No matter. When I (carefully) unwrap them, the familiar and wonderful scent of that chocolate fills the air around me — and Christmas is here once more.

Kate Fellowes

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Over the summer, I took a class on writing and enjoying poetry. The emphasis was on finding ways to bring poetry into everyday life. Our instructor, the always-inspiring Jo McReynolds Blochowiak, suggested we read a poem every day and write some poetry of our own each day, as well. Haiku, three lines, seventeen syllables, are wonderful. What can you say and how can you say it in such a short, Twittery fashion?
Well, I’ve been trying lately and now find myself thinking up a sort of “My life in Haiku” nearly every morning. I’m posting them on Twitter and can’t help wondering if anyone else will try the experiment, writing their own poetry Twitter posts. I hope so.
Here’s one effort, from a walk by Lake Michigan:
While out on a walk
Butterflies on the asters
Colors of the fall

And here’s the one I’ll post today, combining my poetry-writing goal with my writer-outreach goal:
Come, friend, to Facebook
I’m at “Kate Fellowes, Author”
Try to write each day

Give it a whirl and see if you like being an everyday poet, too!

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End of summer

With the way one day follows the next, I was surprised to look at the calendar this week and notice it’s Labor Day weekend.  The end of summer.  The start of another school year and the intro to autumn.  I remember as a girl being so sad to see the end of long summer days at home, reading in the back yard (or on the front porch, or in my room, or…), swimming in the afternoon, ice cream sundaes in the evening.  All the things that make summer summer.  But it was also an exciting time, thinking about being back in the classroom, wearing a new school outfit from top to toe, carrying a new binder and notebook and brand new pencils with no teeth marks on them–yet! 

I must say, I still buy a new notebook every back-to-school season, and a few folders, too.  I wear new pencils behind my ear, when I’m working, until they end up with teeth marks, which indicate intense concentration, now as then.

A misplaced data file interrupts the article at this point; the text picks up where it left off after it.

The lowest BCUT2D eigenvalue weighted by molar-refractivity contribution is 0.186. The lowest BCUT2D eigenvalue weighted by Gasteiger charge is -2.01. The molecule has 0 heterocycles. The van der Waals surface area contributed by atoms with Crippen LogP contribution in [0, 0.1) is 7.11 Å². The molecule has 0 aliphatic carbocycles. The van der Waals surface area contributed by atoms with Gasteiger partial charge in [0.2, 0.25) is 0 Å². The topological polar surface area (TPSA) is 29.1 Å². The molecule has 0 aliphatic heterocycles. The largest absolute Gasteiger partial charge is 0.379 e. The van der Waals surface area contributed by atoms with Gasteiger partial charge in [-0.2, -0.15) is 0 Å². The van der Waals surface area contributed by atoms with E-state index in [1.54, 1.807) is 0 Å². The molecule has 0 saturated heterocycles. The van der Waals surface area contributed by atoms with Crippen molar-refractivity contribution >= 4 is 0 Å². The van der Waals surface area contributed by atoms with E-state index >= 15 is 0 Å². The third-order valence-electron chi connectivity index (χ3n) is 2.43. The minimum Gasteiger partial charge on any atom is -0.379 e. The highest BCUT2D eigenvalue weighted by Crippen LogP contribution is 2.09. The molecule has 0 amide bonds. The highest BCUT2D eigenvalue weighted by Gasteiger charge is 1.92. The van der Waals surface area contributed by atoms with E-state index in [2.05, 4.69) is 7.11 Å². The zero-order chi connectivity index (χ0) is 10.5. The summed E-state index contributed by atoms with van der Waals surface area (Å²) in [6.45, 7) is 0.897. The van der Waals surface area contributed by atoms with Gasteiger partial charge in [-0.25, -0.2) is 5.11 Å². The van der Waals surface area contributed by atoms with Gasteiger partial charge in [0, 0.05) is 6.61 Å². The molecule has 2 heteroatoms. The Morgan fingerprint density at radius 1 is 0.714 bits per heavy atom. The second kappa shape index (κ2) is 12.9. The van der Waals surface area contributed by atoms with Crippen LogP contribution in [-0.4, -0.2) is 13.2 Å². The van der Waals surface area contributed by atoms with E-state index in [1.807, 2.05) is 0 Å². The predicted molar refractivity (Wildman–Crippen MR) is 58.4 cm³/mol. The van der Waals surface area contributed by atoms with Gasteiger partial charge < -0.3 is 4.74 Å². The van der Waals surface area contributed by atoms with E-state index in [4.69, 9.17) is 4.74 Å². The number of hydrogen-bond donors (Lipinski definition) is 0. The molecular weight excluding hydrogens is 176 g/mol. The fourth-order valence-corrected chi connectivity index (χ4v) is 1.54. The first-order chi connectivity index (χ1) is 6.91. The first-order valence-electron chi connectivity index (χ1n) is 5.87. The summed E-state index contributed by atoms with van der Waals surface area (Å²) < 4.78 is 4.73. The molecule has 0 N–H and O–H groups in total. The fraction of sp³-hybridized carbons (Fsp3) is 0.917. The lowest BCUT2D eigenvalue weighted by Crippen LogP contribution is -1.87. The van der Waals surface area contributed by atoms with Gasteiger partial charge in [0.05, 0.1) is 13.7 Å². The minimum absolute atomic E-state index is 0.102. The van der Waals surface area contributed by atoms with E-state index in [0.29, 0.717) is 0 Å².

Like everything in Life, there is happy combined with sad, now at the end of summer.  Anticipation of things to do in fall, regrets at the things I didn’t get around to over the summer.

I used to have a favorite season.  For a while it was spring, with all that promise.  And then, for even longer, it was autumn–cool and beautiful.  Now, I’m not sure I have a favorite any more, because each season–even quiet and breathtaking winter–contains reasons to take notice and celebrate.

“Look for the wonder and joy in a moment,” a dear friend told me long ago.  Those moments come all year.

Happy End of Summer!  Welcome to Autumn!

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So here we are two full weeks into the new year and for once I can say I’m making good on a few resolutions.  I’m an organizer, so I spent a heavenly day recently organizing all the notes and research I have for my current Work-in-Progress.  They’d managed to scatter themselves into several different folders and plenty of them were scraps of paper with a few words jotted on them.  I don’t think that is the way Nora Roberts or James Patterson work, do you?!  So I am happily anticipating a steady flow of forward momentum on the book.  It’s a mystery, this time, without a romantic interest–well, there is a bit of romantic interest, with the small town’s bad boy…..

Plus, I’m dusting off all my former interests which have gotten set aside, a trend I’ve noticed with a lot of people I talk to.  We all used to have hobbies, whether it’s knitting or painting, or who-knows-what, and now we rarely seem to get to them.  I’m cross-stitching a gift for a friend and won’t stop there!

What resolutions have you made?  How are they working out?  What hobby have you abandoned?  This is the year to return to those simple pleasures.  Happy 2013!